Fear the Walking Dead has become a difficult title to recommend, thanks in large part to its inconsistency. After a stellar third season made it one of the best shows on television at the time, and certainly the best Walking Dead show at the time, its fourth season went ahead and revamped it entirely. The revamp started off with tremendous promise, adding Lennie James as Morgan Jones from The Walking Dead and Garret Dillahunt and Jenna Elfman as newcomers who immediately delivered a fan-favorite episode. Then, the show began to stumble towards the finish of its fourth season as the bait of a bigger crossover with The Walking Dead took over its narrative. Season Five seems to be doing the opposite of the season which preceded it, starting off without a concise direction, but quickly getting more interesting as Ruben Blades returns as Daniel Salazar and Austin Amelio carries out the second crossover.
Early on, the beginning of Fear the Walking Dead's fifth season has the problem of not having a clear antagonist. The heroes of the show are aimlessly and apparently hopelessly trying to "help" people. This leads to a bunch of Morgan Jones being endlessly optimistic, something that didn't really work on The Walking Dead before Fear, but Lennie James is so brilliant in the delivery of every line and expression that it almost works. If there were a clear-cut villain working against the survivors, the story would have a more natural and interesting propulsion early on.
Furthermore, the show suffers from the teases of connections to The Walking Dead. There was a time when The Walking Dead was big enough to understand the necessity of connections and such teases could have helped Fear the Walking Dead find its footing. At this point, it has become redundant and unnecessary, taking away from Fear's independence as it already has an ensemble of characters and actors who are interesting and talented enough to carry the show themselves. It's time for Fear the Walking Dead to either wholly commit to The Walking Dead and meaningful connections to Scott Gimple's expanding Dead universe or drop the teases altogether.
Then come episodes three and four, possibly to the rescue.
Fortunately for Fear the Walking Dead, James, Alycia Debnam-Carey, Austin Amelio, and Ruben Blades are oozing with enough talent to offer the lackluster early narrative some compelling screen time. More specifically, James and Debnam-Carey play opposite one another delightfully, though the latter has certainly earned the right to more dialogue by now. James' nuanced, veteran skill commands the screen while his character's ideologies clash with those of Debnam-Carey's Alicia Clark, a character who has lost everything and managed to emerge with traits capable of making her a leader.
For the sake of keeping things spoiler-free, Amelio's debut and Blades' return also make for some of the more interesting beats of Fear's early episodes. Amelio comes with one out-of-this-world action concept paired with Garret Dillahunt's John Dorie, and their characters couldn't be more perfectly suited to be on screen together, while Blades is paired with a cat named Skidmark who will certainly prompt "If Skidmark Dies We Riot" threads on social media. The cat is hugely entertaining and quite a talented actor.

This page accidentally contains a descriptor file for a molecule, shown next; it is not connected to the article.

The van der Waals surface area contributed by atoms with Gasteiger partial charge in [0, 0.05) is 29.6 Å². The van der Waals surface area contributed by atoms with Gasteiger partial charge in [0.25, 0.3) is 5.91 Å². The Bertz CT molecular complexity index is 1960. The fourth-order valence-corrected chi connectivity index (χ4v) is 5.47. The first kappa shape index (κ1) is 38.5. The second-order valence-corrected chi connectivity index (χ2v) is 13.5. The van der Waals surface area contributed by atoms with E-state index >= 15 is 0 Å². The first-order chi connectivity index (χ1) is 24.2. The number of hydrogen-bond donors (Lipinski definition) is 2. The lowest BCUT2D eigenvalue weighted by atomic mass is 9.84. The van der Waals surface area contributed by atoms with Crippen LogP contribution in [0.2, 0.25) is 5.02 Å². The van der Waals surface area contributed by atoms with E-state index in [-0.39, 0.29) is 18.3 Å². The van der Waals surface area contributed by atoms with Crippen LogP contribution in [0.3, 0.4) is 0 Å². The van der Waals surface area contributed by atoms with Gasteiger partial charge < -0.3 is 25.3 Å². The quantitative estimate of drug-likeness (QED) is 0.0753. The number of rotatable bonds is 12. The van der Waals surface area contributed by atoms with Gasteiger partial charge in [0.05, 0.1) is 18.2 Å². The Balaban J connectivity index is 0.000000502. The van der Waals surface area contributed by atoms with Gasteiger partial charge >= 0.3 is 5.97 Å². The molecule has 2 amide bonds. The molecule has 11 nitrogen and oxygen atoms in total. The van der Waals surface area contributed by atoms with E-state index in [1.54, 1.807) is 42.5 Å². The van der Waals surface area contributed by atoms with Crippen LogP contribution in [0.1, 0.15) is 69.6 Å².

In its first episode, Fear the Walking Dead does offer up one of its most interesting set pieces since the dam went down in the Season Three finale. Launching at the site of an intense plane crash, the ensemble cast is almost together in its entirety as the post-apocalyptic world is once again reinvented as a treacherous threat. These seasoned survivors make anything they can into weapons -- including a propeller for Alicia Clark -- showing their strength and capabilities before they are unfortunately scattered across different locations again. In fact, a second action-sequence once again involving a plane in a later episode offers up another early Season Five highlight.
Separating its characters is something Fear the Walking Dead has long insisted on doing despite its best content coming from episodes where they are together. Fortunately, the separation is actually purposeful this time, as one character all-too-ironically points out, but this must be a very "small world" for them to keep coming back together.0comments
The series gains a lot of momentum as it carries on, which will leave viewers on an optimistic note for what's to come throughout the new season. The narrative threads which it stumbled to introduce early on certainly have potential for rewarding payoff down the road. Looking back at its preceding season though, it's safer to go into the rest of the season more cautiously. If James, Debnam-Carey, and Blades are given their time to shine within an independent story, the season is destined for a brighter fate.
Have a question about Fear the Walking Dead Season Five? Send it my way on Instagram or Twitter. Fear the Walking Dead premieres its fifth season on June 2nd on AMC. This review is based on screeners of the first four episodes of Season Five.
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